Sheffield brewery's first pub under starter's orders

A Sheffield brewery with a thirst for expansion will open its first dedicated pub next week.

Thursday, 21st July 2016, 8:00 am
Ashleigh McMain and the pubs events manager Matt Weigold

Stancill Brewery has bought the freehold of the Horse and Jockey, at Wadsley, with the aim of transforming the run-down venue into the city’s latest beer haven.

The journey to opening a ‘brewery tap’ has been swift. Stancill started two years ago with a determination to keep alive the name of Barnsley Bitter, which was in danger of disappearing after 150 years.

Friends Tom Gill and Adam Hague opened the brewery in Neepsend, transferring the equipment from Oakwell Brewery after it closed in 2013.

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They brought head brewer Jonny Stancill from Barnsley, deciding to name the business after him.

The Wadsley pub has been given a big revamp, with 10 new hand pumps added to the bar, allowing it to feature Stancill’s complete range of beers.

Tom, the company’s managing director, said: “It’s significant, as running a pub is very different to running a brewery, but it’s an exciting step in the growth and evolution of our business.”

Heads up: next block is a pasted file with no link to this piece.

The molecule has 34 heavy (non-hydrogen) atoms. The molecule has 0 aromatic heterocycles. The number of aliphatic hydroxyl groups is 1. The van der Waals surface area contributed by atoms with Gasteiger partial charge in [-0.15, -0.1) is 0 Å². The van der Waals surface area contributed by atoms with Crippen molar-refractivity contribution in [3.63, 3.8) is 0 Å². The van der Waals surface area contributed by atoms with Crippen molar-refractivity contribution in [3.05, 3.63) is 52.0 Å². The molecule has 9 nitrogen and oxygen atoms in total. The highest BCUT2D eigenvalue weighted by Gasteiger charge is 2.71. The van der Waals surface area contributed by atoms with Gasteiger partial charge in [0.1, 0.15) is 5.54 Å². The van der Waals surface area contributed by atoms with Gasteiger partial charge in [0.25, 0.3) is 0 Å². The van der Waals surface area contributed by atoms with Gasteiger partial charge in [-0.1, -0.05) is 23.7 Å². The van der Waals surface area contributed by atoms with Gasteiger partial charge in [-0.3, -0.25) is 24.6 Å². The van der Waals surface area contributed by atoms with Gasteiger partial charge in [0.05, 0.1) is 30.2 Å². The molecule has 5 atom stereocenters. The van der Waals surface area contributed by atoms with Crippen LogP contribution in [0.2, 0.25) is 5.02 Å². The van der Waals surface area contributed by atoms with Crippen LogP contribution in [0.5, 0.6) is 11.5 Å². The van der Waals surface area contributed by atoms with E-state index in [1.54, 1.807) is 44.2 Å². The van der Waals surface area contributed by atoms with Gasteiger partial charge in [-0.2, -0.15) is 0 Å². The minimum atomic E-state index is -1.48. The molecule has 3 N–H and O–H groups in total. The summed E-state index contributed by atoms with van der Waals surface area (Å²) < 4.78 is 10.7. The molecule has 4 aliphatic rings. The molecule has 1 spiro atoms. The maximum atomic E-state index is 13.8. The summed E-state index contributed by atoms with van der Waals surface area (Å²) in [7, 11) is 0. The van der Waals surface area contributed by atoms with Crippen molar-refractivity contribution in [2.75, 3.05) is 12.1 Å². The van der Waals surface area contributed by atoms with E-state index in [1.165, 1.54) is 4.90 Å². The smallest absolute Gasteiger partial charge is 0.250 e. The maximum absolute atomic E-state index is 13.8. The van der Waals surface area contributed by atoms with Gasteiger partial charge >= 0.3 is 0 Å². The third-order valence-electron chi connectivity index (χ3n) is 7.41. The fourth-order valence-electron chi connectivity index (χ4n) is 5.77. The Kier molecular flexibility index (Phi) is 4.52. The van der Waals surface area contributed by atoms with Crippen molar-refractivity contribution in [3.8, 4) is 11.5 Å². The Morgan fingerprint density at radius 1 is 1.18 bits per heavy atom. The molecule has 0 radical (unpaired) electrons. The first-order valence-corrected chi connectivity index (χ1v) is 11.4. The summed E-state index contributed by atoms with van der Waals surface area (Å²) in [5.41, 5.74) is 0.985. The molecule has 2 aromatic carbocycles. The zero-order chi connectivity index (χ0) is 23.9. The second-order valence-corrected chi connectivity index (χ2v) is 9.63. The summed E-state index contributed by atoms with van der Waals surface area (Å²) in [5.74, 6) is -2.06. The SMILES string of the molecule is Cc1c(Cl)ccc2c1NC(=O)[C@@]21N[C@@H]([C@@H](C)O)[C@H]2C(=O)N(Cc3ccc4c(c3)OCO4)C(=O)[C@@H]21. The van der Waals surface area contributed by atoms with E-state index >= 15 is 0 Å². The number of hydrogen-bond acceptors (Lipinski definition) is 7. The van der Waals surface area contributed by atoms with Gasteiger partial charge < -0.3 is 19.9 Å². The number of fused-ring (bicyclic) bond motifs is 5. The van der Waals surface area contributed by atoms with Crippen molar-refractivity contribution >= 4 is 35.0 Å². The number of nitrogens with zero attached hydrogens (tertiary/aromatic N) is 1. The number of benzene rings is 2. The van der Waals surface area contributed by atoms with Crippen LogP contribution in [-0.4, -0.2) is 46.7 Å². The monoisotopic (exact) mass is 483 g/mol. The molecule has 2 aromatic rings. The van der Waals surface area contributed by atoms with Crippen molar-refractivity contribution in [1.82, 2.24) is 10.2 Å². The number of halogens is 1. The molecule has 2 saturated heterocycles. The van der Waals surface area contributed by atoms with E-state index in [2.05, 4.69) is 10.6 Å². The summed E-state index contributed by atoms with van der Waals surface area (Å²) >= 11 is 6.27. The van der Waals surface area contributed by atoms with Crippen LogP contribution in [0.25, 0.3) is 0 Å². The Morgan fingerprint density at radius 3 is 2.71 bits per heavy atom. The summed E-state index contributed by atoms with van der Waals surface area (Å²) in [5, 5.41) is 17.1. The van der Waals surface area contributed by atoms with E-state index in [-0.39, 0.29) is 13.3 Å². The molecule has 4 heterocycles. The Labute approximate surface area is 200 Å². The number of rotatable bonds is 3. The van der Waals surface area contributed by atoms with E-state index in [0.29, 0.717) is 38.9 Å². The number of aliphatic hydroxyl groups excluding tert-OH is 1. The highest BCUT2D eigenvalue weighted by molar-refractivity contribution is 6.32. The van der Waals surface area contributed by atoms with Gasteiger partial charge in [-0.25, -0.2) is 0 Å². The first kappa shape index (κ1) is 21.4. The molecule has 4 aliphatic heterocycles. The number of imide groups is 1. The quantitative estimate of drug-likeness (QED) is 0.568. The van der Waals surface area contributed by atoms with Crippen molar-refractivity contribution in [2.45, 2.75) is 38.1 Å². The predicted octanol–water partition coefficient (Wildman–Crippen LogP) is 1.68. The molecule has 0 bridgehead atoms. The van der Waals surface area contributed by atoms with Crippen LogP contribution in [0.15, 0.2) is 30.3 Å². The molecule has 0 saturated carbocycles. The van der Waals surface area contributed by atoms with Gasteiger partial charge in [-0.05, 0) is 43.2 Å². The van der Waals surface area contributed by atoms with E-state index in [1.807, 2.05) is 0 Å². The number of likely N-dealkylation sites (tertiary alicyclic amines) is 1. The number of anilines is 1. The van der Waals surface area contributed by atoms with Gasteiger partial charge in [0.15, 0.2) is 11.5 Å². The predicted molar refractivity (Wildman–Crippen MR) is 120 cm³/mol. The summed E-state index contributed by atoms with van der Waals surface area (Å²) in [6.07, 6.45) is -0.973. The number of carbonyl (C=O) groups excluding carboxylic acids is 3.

The Horse and Jockey, which will officially open next Friday, July 29, will be managed by 21-year-old former nurse Ashleigh McMain. An old friend of Tom’s, she said the opportunity was ‘too good to miss’ and that the pub’s overhaul has been well-received so far.

Built on the site of Wadsley’s medieval village green, the Horse and Jockey’s earliest records date from 1833.

On the pub’s bar will be the owners’ newest drink, Stancill Lager, claimed to be the first lager designed and produced exclusively within the city.

The product follows Sheffield Pilsner, which the company began producing last year. Stancill says it is the only local outfit with the equipment to brew and filter lager.

However, lager has been produced in Sheffield before – the defunct Hope and Anchor firm was involved with introducing Carling Black Label to the UK in the 1950s.

Lager continued to be produced in the city until the early 1990s when Hope and Anchor shut.